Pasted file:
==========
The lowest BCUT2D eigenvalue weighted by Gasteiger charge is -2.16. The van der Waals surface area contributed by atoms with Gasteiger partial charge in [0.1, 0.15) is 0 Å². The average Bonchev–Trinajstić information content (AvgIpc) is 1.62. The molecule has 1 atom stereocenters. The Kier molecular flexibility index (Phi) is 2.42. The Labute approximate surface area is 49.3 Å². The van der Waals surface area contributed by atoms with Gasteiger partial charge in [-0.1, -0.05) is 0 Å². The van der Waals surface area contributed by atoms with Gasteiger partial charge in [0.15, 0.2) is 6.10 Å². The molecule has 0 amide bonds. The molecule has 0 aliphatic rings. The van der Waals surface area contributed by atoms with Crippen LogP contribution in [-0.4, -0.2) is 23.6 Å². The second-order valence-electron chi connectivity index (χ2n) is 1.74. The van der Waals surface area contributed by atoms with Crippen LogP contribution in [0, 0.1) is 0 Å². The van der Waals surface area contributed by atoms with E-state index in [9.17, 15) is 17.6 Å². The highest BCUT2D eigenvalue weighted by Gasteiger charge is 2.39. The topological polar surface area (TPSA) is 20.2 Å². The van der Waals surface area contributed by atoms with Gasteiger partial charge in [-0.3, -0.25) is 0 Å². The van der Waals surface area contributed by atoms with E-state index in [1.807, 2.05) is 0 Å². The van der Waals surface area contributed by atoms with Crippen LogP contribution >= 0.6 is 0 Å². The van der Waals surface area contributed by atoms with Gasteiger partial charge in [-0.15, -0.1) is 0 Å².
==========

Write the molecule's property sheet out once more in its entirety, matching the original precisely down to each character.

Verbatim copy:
The lowest BCUT2D eigenvalue weighted by Gasteiger charge is -2.16. The van der Waals surface area contributed by atoms with Gasteiger partial charge in [0.1, 0.15) is 0 Å². The average Bonchev–Trinajstić information content (AvgIpc) is 1.62. The molecule has 1 atom stereocenters. The Kier molecular flexibility index (Phi) is 2.42. The Labute approximate surface area is 49.3 Å². The van der Waals surface area contributed by atoms with Gasteiger partial charge in [-0.1, -0.05) is 0 Å². The van der Waals surface area contributed by atoms with Gasteiger partial charge in [0.15, 0.2) is 6.10 Å². The molecule has 0 amide bonds. The molecule has 0 aliphatic rings. The van der Waals surface area contributed by atoms with Crippen LogP contribution in [-0.4, -0.2) is 23.6 Å². The second-order valence-electron chi connectivity index (χ2n) is 1.74. The van der Waals surface area contributed by atoms with Crippen LogP contribution in [0, 0.1) is 0 Å². The van der Waals surface area contributed by atoms with E-state index in [9.17, 15) is 17.6 Å². The highest BCUT2D eigenvalue weighted by Gasteiger charge is 2.39. The topological polar surface area (TPSA) is 20.2 Å². The van der Waals surface area contributed by atoms with Gasteiger partial charge in [-0.3, -0.25) is 0 Å². The van der Waals surface area contributed by atoms with E-state index in [1.807, 2.05) is 0 Å². The van der Waals surface area contributed by atoms with Crippen LogP contribution >= 0.6 is 0 Å². The van der Waals surface area contributed by atoms with Gasteiger partial charge in [-0.15, -0.1) is 0 Å².